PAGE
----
Seventh-Day Adventists sued over 1970s sex abuse

Men say they found out in 2012 the church knew about the child molester

The men on the sides are suing the Seventh-Day Adventists over sex abuse in the 1970s. Their attorneys, Peter Janci and Steve Crew, are in the middle. Aug. 26, 2014 (KOIN 6 News)
The men on the sides are suing the Seventh-Day Adventists over sex abuse in the 1970s. Their attorneys, Peter Janci and Steve Crew, are in the middle. Aug. 26, 2014 (KOIN 6 News)

PORTLAND, Ore. (KOIN 6) – Two men are suing the Seventh-Day Adventist Church for $13.5 million alleging the church put a convicted child molester in charge of its youth program in the 1970s, and left him there even after learning he was abusing a child in that program.

The men filed suit in Oregon on Tuesday, seeking millions from the Maryland-based church and its Oregon branch, alleging sexual battery, inflicting emotional distress, fraud and negligence.

The men say they were abused in the 1970s but only discovered in 2012 that the church knew it had a convicted child molester in its ranks and did nothing.

The case

Les Bovee in undated photos provided by the law firm of O'Donnell, Clark & Crew in Portland, Aug. 26, 2014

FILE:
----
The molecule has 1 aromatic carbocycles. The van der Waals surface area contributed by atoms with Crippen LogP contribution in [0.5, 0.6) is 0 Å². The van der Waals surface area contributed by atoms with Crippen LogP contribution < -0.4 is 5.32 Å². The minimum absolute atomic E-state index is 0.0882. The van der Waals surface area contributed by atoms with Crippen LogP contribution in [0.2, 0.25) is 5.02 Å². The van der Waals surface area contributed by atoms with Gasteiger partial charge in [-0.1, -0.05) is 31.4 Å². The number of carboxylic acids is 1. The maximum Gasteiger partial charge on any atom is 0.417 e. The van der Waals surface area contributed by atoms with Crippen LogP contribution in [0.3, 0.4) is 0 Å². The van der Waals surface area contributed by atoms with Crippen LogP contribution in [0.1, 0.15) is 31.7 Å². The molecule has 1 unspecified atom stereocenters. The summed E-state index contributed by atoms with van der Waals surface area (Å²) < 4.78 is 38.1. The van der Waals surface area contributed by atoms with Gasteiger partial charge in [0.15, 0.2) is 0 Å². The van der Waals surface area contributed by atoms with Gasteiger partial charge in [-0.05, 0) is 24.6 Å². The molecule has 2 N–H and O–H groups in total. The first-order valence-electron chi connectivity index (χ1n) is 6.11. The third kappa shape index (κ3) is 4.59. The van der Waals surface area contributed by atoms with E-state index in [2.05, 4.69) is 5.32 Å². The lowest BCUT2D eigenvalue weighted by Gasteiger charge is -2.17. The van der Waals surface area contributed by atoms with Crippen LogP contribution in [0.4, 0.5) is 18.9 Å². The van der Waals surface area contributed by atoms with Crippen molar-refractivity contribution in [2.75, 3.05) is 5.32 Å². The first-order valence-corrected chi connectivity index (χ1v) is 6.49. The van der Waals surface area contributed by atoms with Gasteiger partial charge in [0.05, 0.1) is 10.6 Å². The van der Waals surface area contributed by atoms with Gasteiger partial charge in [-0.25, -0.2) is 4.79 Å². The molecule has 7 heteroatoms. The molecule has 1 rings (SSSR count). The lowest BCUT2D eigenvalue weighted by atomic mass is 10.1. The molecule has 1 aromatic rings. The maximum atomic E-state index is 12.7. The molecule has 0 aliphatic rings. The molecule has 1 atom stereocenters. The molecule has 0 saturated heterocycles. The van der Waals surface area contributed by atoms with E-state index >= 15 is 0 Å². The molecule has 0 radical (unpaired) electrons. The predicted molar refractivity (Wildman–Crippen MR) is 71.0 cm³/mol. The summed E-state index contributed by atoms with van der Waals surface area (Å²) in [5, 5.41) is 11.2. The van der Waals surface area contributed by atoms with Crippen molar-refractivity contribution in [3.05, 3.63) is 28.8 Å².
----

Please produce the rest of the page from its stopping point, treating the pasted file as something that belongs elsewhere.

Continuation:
Les Bovee in undated photos provided by the law firm of O’Donnell, Clark & Crew in Portland, Aug. 26, 2014

In the late 1960s, Les Bovee was indicted and convicted for child sexual abuse and spent two years in jail before he was hired by the church.

Bovee was an adult youth leader in the Pathfinder Club Program, which was overseen by the church.

The two men, who are using the pseudonyms DM and FD, came forward now because they were both witnesses in a case “three to four years ago,” they said at a Tuesday morning news conference.

Since that time, they learned the church was complicit in Les Bovee’s behavior.

DM and FD attorneys

The attorneys for DM and FD said they will prove the church knew it when they let him take over the Pathfinder program.

“At the time of the abuse my clients were 10-years-old to 13-years-old,” attorney Steve Crew said. “They were both abused several times during that time period.”

“They put the fox in charge of the hen house,” attorney Peter Janci said. “This is a situation where they knew this guy had abused kids and they didn’t just let him in the church — they put him in charge of the youth program”

One of the victims told church officials about the abuse while it was happening, and they refused to believe him, he said, and denied it could be happening.

Bovee was indicted while he was part of the church and the Pathfinder leader.

Church attorney

Richard Whittemore, an attorney for the Seventh-Day Adventist Church, told KOIN 6 News by phone “the church feels very compassionate toward these gentlemen.”

DM and FD both made past claims against the church that never were settled.

“We’re certainly disappointed that they’ve chosen to go ahead and file, but that is certainly their right.”

FD and DM

FD left the church because of the sex abuse, but DM is still an active member. However, he does not help with the Pathfinder program to this day.

Bovee is now free and did not have to register as a sex offender.

Asked how he felt about that, FD said, “Violated. Let down not just by the church but also by the justice system.”

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